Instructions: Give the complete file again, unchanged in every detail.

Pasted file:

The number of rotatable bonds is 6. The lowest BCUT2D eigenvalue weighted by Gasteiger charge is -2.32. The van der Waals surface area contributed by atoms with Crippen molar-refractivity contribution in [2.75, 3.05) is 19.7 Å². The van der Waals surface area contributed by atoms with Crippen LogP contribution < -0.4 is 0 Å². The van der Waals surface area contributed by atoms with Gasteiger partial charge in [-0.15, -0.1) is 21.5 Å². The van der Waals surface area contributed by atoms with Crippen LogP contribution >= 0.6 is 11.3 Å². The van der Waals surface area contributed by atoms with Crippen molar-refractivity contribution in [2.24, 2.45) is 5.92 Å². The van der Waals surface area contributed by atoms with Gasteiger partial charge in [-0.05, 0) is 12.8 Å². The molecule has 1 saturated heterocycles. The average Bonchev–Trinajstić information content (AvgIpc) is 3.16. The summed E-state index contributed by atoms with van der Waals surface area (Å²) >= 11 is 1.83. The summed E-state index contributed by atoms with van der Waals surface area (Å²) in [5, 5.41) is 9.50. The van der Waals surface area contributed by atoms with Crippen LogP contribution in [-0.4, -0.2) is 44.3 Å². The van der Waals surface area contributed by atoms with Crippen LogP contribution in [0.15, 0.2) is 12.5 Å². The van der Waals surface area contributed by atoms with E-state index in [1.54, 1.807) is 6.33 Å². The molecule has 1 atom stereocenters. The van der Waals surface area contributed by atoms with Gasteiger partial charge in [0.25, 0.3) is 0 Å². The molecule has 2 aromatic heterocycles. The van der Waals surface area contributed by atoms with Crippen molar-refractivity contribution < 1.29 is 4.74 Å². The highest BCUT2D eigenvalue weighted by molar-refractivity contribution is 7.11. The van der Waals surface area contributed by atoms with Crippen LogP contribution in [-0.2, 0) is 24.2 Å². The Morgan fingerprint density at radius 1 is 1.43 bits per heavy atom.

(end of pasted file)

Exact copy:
The number of rotatable bonds is 6. The lowest BCUT2D eigenvalue weighted by Gasteiger charge is -2.32. The van der Waals surface area contributed by atoms with Crippen molar-refractivity contribution in [2.75, 3.05) is 19.7 Å². The van der Waals surface area contributed by atoms with Crippen LogP contribution < -0.4 is 0 Å². The van der Waals surface area contributed by atoms with Gasteiger partial charge in [-0.15, -0.1) is 21.5 Å². The van der Waals surface area contributed by atoms with Crippen LogP contribution >= 0.6 is 11.3 Å². The van der Waals surface area contributed by atoms with Crippen molar-refractivity contribution in [2.24, 2.45) is 5.92 Å². The van der Waals surface area contributed by atoms with Gasteiger partial charge in [-0.05, 0) is 12.8 Å². The molecule has 1 saturated heterocycles. The average Bonchev–Trinajstić information content (AvgIpc) is 3.16. The summed E-state index contributed by atoms with van der Waals surface area (Å²) >= 11 is 1.83. The summed E-state index contributed by atoms with van der Waals surface area (Å²) in [5, 5.41) is 9.50. The van der Waals surface area contributed by atoms with Crippen LogP contribution in [-0.4, -0.2) is 44.3 Å². The van der Waals surface area contributed by atoms with Crippen LogP contribution in [0.15, 0.2) is 12.5 Å². The van der Waals surface area contributed by atoms with E-state index in [1.54, 1.807) is 6.33 Å². The molecule has 1 atom stereocenters. The van der Waals surface area contributed by atoms with Gasteiger partial charge in [0.25, 0.3) is 0 Å². The molecule has 2 aromatic heterocycles. The van der Waals surface area contributed by atoms with Crippen molar-refractivity contribution < 1.29 is 4.74 Å². The highest BCUT2D eigenvalue weighted by molar-refractivity contribution is 7.11. The van der Waals surface area contributed by atoms with Crippen LogP contribution in [-0.2, 0) is 24.2 Å². The Morgan fingerprint density at radius 1 is 1.43 bits per heavy atom.